If there's time, we'll try to get to a few other things, including Edgar Allen Poe's grave and an old lighthouse on the harbor. 

I also want to check out BWI's observation gallery. We get in very early in the morning, so that seems like a good stop before we head out to enjoy the city. I hope to also get in some art peeping before getting back on the plane, since the airport is full of gallery walls and individual pieces, including a huge Chesapeake Bay blue crab made of stained glass.

Have you been to Baltimore? If so, what are your must-see, must-do, or must-eat recommendations?

Tuesday, August 30, 2022

4 Things You'll Need when Embarking on Your Adventure Travel Expedition

If you're planning on embarking on an adventure travel expedition, there are a few things you'll need to make sure you have packed. From proper clothing and gear to necessary documents and supplies, here is a list of four items you won't want to be without when traveling off the beaten path as well as some handy information on how to pack before setting off on your adventure.

1) Proper clothing

The first thing you'll need to make sure you have when embarking on an adventure travel expedition is the proper clothing. Depending on your destination, you'll want to pack a variety of items that will keep you comfortable in different climates and weather conditions. From hats and sunglasses to rain gear and hiking boots, be sure to pack clothing that will protect you from the elements.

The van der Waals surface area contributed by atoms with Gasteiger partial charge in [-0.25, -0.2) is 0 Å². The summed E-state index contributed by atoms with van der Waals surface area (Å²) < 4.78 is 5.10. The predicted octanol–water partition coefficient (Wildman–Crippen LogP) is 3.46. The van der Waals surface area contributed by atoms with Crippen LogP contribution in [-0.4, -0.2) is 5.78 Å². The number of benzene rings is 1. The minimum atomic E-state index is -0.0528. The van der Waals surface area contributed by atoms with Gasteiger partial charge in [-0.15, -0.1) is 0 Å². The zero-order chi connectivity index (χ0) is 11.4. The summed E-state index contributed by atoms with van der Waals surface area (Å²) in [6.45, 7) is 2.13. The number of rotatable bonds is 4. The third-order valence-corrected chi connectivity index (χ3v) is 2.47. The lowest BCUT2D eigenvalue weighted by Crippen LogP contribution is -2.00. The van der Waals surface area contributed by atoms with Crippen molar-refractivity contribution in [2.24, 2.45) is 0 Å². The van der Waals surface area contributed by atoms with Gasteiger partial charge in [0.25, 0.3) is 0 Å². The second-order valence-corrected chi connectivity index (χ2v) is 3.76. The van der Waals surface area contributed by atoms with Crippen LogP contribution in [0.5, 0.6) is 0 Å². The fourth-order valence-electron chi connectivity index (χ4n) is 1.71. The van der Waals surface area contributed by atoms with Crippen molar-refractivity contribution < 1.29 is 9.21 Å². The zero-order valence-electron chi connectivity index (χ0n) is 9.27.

If you're traveling to a cold climate, don't forget to pack plenty of layers. Thermals, wool socks, and a warm coat will help you stay cozy in even the most frigid temperatures. And if you're headed someplace with lots of bugs, be sure to bring along bug spray and mosquito netting. Finally, no matter where your travels take you, be sure to pack clothing that is comfortable and appropriate for the activities you'll be doing.

2) Gear

In addition to clothing, there are a few other essential items you'll need to pack for your adventure travel expedition. If you're planning on doing any hiking or camping, be sure to bring along a good tent, sleeping bag, backpack, and a water bottle that’s in stock. You'll also want to make sure you have a flashlight, matches, and a first aid kit.

A good tent will protect you from the elements and give you a place to sleep at night. A sleeping bag will keep you warm, while a backpack will help you carry all your supplies. A flashlight will come in handy if you find yourself in the dark, and matches can be used to start a fire for warmth or cooking. Finally, a first aid kit is an essential item for any traveler, as it can help you deal with minor injuries and illnesses.

When packing your first aid kit, be sure to include items like bandages, antibiotic ointment, and pain relievers. You should also pack any prescription medications you take, as well as over-the-counter remedies for common ailments like diarrhea and motion sickness. By packing a few essential items, you can be prepared for anything your adventure travel expedition throws your way.

If you're traveling by bicycle or motorcycle, be sure to pack all the necessary gear for your mode of transportation. And if you're headed off the beaten path, don't forget to bring along a GPS unit and map. No matter what type of adventure you're embarking on, be sure to have the proper gear before setting out.

3) Documents and supplies

When traveling abroad, it's important to have all the necessary documents and supplies. Be sure to bring your passport and any other required travel documents. It would be best if you also packed a supply of cash, as well as traveler's checks or a credit card for emergency expenses.